Space is limited, first come, first serve.  Limited scholarships available.

Registration: $20 for members, $40 for non-members

Event Presenter:

 Michele Levy, Principal Brand Therapist, ML Brand Strategy Consulting

Michele Levy helps nonprofit organizations build compelling messaging and effective communications programs that support strategic goals. She has a great  deal of experience working with national, regional, and local public health organizations, and has developed a number of training programs designed specifically for public health leaders and staff. Prior to launching her consulting practice, Michele worked in advertising and management consulting as a strategist and client service lead. She served as Interim Chief Marketing Officer for Walnut Hill School for the Arts and The Cambridge School of Weston, and has held key roles on a number of nonprofit boards. The author of “Building Your Brand: A Practical Guide for Nonprofit Organizations,” Michele delivers pragmatic wisdom on topics of branding and integrated marketing communications across a variety of channels. An honors graduate of Harvard College, Michele received her MBA in healthcare management from Boston University. For more information on Michele and her firm, please visit

NHPHA has the privilege of hosting two stellar interns this fall and winter. We would like to introduce them to you.

Lyzbeth Best – We are happy to have Lyz at NHPHA from the Milken Institute of Public Health out of the George Washington University as an intern this year. Lyz reached out to NHPHA because of the strong community presence and responsive nature of NHPHA to her needs and interest in Public Health. Lyz has a background in education and medical anthropology. Lyz believes there are many similarities between anthropology and public health. Medical Anthropology looks at health through a cultural lens. Lyz always wanted to further her interests in health equity by looking at disease through a cultural lens in the context of education and prevention and this internship gives her the opportunity to gain applied experience. “As part of the program requirement I needed to better understand community based problems. What I will be doing in my internship with NHPHA is looking at what the needs in education are for public health professionals looking at social determinants of health (SDOH).” Lyz will be conducting a needs analysis of what is being done across the state to address SDOH in communities and what the needs are in different communities to address SDOH. To round off the project Lyz will also look at what would be the best platform for teaching SDOH. “I will be looking at the ECHO learning program. As of now I am just starting to interview different health professionals to understand what they are doing and what type of information is needed to solve the problems in the community and what needs to be brought together in a learning environment for them.”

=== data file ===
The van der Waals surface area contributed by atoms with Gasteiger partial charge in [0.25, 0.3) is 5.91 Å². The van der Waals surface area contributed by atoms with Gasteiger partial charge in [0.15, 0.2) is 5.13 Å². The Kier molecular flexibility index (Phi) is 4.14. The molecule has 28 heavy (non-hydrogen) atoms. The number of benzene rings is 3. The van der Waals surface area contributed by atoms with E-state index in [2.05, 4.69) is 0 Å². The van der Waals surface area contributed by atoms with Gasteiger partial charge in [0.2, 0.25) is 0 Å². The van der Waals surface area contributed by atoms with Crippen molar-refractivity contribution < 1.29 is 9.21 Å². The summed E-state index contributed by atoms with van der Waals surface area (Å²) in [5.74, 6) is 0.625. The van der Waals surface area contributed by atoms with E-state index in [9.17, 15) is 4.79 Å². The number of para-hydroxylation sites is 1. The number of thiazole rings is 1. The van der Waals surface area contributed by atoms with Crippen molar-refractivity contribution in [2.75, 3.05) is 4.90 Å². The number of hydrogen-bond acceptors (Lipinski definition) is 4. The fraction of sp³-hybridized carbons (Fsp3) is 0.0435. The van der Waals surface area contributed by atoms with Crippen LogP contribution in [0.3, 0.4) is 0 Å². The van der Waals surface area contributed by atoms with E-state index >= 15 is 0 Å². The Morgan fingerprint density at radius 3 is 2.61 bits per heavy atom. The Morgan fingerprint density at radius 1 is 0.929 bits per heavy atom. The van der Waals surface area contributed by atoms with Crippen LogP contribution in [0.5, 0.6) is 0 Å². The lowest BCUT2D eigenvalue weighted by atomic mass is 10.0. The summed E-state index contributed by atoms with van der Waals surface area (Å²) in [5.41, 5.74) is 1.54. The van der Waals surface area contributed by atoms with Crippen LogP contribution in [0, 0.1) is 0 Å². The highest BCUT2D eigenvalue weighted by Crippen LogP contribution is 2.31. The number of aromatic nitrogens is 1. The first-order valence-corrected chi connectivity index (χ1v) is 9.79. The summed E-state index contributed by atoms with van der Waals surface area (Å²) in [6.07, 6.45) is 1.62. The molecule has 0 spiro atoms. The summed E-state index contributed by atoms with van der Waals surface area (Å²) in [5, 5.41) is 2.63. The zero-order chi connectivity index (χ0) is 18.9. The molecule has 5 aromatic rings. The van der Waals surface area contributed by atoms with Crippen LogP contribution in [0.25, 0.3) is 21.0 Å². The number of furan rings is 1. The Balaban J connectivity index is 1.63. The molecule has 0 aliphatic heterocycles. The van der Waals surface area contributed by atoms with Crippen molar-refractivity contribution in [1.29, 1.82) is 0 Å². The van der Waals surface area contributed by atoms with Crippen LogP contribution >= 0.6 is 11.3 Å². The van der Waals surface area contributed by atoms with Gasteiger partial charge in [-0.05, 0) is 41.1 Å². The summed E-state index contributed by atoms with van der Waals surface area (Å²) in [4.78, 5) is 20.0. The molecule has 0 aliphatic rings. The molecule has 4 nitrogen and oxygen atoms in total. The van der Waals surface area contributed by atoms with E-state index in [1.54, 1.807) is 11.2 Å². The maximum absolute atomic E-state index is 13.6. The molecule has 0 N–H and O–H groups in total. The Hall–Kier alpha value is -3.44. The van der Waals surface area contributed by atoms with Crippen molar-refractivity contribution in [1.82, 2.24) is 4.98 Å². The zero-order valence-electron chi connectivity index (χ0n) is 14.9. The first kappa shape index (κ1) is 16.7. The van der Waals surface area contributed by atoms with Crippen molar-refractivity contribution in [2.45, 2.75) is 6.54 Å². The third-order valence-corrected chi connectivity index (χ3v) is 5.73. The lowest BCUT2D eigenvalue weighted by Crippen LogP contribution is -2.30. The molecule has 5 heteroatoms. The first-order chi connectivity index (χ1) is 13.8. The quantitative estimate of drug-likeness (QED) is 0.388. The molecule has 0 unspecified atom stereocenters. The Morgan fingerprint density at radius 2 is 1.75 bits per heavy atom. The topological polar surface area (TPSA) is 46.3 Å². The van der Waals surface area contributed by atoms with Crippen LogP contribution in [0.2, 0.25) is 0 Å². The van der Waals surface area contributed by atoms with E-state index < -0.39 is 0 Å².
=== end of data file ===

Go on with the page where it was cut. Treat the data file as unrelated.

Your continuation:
Gretchen Swain – Gretchen comes to us from University of New Hampshire working on her graduate degree in Public Policy. Gretchen did anti-hunger work with AmeriCorps for two years prior to her graduate program. “I will be working with NHPHA on a strategy to partner with other organizations on Gun Prevention Policy,” she said. “It is really interesting to research Gun Prevention in New Hampshire. I will be attending a Gun Prevention Conference and look forward to meeting more people interested in gun prevention. New Hampshire is very politically motivated which makes working on policy in New Hampshire even more motivating as a student. The benefits of doing an internship with NHPHA - I get to know more organizations in the State and it feels good to work on gun policy as it is such an important topic at this time. I am originally from Maine but hope to continue to work in New Hampshire after I graduate. I look forward to having more time to read for leisure and to participate in outdoor activities like hiking after I am finished with the Graduate program.”

We welcome both women and look forward to seeing the culmination of their respective projects.